Top-rated Smart Plugs for Alexa, Google Home, and Apple HomeKit
Amazon, Google, and Apple are the three most popular smart home platforms, and each has its own compatible smart plugs. Smart plugs allow you to control non-smart electronic devices through a smartphone app, set timers for switching on or off, and monitor electricity usage. In this article, we will highlight the best smart plugs for each platform and discuss how to choose the right one for your needs.
When choosing a smart plug, compatibility with your voice assistant is important. Not all smart plugs work with multiple voice assistants, so consider which assistants you use most frequently. Smart plugs come with various features, such as remote control, scheduling, energy monitoring, surge protection, and extra outlets. It’s also important to consider whether you’ll be using the smart plug indoors or outdoors, as outdoor plugs require extra protection.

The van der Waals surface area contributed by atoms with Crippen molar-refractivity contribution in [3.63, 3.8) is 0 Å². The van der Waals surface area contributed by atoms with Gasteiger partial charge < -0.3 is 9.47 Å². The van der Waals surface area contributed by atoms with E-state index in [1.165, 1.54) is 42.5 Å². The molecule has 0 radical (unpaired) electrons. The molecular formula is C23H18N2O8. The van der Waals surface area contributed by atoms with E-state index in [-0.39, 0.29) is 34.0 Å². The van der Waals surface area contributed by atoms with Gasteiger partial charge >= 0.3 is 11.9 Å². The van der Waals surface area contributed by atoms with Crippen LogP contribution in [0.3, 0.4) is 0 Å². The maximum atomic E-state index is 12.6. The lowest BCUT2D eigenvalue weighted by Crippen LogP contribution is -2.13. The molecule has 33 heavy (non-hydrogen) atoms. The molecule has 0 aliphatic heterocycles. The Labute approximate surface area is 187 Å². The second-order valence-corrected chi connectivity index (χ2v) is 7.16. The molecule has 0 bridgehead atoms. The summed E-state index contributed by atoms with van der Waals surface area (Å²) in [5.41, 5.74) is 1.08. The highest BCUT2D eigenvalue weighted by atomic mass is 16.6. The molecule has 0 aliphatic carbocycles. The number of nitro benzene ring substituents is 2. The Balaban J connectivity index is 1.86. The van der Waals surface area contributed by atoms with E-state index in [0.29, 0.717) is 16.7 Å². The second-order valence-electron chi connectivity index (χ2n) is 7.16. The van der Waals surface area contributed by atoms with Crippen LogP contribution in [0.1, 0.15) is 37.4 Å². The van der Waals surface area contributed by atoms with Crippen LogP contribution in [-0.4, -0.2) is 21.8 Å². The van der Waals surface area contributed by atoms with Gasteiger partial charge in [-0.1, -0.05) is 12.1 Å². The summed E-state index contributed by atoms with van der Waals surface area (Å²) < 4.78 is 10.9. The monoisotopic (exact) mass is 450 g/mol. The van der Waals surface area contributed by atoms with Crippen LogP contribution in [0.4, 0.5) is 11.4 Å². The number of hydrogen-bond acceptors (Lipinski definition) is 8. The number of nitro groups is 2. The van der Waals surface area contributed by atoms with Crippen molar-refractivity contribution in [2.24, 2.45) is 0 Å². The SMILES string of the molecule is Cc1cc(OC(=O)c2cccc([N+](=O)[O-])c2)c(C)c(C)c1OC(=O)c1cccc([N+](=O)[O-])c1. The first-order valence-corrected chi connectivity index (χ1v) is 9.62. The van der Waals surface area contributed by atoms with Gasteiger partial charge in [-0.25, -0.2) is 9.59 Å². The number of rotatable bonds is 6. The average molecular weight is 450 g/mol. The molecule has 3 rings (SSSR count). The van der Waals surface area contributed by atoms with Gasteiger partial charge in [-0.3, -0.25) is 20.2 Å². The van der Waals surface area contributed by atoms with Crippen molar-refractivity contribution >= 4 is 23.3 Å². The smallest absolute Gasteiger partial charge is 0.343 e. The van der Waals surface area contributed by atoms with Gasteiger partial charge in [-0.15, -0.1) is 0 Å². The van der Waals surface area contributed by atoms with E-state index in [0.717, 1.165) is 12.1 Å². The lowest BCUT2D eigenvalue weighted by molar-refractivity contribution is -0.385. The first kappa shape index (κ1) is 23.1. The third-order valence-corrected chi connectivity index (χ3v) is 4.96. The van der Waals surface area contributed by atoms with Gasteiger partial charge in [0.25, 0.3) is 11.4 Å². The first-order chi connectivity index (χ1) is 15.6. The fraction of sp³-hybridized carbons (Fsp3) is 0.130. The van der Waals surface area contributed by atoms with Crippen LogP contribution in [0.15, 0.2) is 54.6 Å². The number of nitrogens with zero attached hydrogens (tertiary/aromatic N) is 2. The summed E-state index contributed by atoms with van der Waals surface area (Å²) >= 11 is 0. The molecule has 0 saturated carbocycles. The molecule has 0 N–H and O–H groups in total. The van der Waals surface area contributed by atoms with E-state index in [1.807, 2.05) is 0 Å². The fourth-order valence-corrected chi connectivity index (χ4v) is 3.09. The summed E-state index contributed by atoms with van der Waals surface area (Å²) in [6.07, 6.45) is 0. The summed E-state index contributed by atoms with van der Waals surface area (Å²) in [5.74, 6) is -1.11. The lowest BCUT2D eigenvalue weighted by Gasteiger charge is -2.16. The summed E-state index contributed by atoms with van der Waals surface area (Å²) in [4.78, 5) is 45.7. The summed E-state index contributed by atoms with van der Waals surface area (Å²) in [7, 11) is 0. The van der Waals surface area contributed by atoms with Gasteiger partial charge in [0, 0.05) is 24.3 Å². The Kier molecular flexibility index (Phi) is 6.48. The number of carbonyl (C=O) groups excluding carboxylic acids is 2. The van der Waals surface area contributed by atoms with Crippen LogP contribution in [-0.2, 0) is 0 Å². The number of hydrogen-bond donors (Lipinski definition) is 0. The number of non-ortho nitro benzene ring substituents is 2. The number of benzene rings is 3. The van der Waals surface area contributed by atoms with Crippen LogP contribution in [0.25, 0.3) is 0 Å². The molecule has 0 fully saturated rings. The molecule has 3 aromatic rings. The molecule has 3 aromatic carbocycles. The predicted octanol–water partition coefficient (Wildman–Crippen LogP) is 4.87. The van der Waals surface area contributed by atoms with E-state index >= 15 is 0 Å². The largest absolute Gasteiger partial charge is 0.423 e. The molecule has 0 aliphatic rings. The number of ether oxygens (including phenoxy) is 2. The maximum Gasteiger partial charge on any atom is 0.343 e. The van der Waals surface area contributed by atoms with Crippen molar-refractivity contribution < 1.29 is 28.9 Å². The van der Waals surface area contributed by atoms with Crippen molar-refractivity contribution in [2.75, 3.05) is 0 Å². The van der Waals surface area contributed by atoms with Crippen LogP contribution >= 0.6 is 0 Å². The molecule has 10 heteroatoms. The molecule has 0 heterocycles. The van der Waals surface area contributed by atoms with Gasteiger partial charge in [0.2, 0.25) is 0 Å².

The Amazon Smart Plug is designed to work exclusively with Alexa. It’s easy to set up and doesn’t require a smart hub. The TP-Link Kasa Smart Plug is affordable and works with both Google Assistant and Alexa. It has a simple setup process and includes a manual on/off button. The Wemo Mini Smart Plug automatically pairs with Apple’s HomeKit and doesn’t require a hub or subscription. It also offers an “Away Mode” that simulates someone being home. The TP-Link Kasa Outdoor Smart Plug is weather-resistant and works with both Alexa and Google Assistant. It has a built-in power amplifier for long-range Wi-Fi connections. The Emporia Smart Plug monitors electricity usage and works with both Alexa and Google Assistant. It’s affordable and slim-profiled. The Eightree Smart Dimmer Plug is designed for lamps and works with both Alexa and Google Assistant. It offers zero to 100% dimming and works with various types of lamps.
When choosing these smart plugs, we considered factors such as price, features, performance, durability, and ease of use. These smart plugs provide a good balance of these factors and offer a range of benefits for their cost.
(Note: The article continues with editors’ recommendations, but we’ve omitted that part for brevity.)